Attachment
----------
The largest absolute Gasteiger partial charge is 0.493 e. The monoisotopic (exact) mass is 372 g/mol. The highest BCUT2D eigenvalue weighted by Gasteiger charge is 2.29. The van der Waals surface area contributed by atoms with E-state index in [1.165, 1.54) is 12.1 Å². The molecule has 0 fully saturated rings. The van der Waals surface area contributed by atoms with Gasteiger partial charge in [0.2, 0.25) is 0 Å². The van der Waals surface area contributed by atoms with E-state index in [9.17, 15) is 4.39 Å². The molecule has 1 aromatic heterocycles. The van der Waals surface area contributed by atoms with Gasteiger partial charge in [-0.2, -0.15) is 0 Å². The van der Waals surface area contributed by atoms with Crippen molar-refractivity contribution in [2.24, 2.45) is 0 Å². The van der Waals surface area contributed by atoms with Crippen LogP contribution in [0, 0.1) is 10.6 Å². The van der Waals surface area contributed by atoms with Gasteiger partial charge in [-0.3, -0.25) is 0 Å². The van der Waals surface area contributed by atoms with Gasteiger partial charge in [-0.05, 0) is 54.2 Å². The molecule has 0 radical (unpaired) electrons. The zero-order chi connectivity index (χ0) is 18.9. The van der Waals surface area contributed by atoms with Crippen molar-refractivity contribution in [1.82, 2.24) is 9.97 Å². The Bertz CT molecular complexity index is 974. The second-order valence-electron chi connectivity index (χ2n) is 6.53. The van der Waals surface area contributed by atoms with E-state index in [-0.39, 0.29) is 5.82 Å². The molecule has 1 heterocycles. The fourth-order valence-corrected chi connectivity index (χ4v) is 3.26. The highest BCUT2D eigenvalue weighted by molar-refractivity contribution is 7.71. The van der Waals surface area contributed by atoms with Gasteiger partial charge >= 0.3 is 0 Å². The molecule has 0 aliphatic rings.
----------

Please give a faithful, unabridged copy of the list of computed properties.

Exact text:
The largest absolute Gasteiger partial charge is 0.493 e. The monoisotopic (exact) mass is 372 g/mol. The highest BCUT2D eigenvalue weighted by Gasteiger charge is 2.29. The van der Waals surface area contributed by atoms with E-state index in [1.165, 1.54) is 12.1 Å². The molecule has 0 fully saturated rings. The van der Waals surface area contributed by atoms with Gasteiger partial charge in [0.2, 0.25) is 0 Å². The van der Waals surface area contributed by atoms with E-state index in [9.17, 15) is 4.39 Å². The molecule has 1 aromatic heterocycles. The van der Waals surface area contributed by atoms with Gasteiger partial charge in [-0.2, -0.15) is 0 Å². The van der Waals surface area contributed by atoms with Crippen molar-refractivity contribution in [2.24, 2.45) is 0 Å². The van der Waals surface area contributed by atoms with Crippen LogP contribution in [0, 0.1) is 10.6 Å². The van der Waals surface area contributed by atoms with Gasteiger partial charge in [-0.3, -0.25) is 0 Å². The van der Waals surface area contributed by atoms with Gasteiger partial charge in [-0.05, 0) is 54.2 Å². The molecule has 0 radical (unpaired) electrons. The zero-order chi connectivity index (χ0) is 18.9. The van der Waals surface area contributed by atoms with Crippen molar-refractivity contribution in [1.82, 2.24) is 9.97 Å². The Bertz CT molecular complexity index is 974. The second-order valence-electron chi connectivity index (χ2n) is 6.53. The van der Waals surface area contributed by atoms with E-state index in [-0.39, 0.29) is 5.82 Å². The molecule has 1 heterocycles. The fourth-order valence-corrected chi connectivity index (χ4v) is 3.26. The highest BCUT2D eigenvalue weighted by molar-refractivity contribution is 7.71. The van der Waals surface area contributed by atoms with Gasteiger partial charge >= 0.3 is 0 Å². The molecule has 0 aliphatic rings.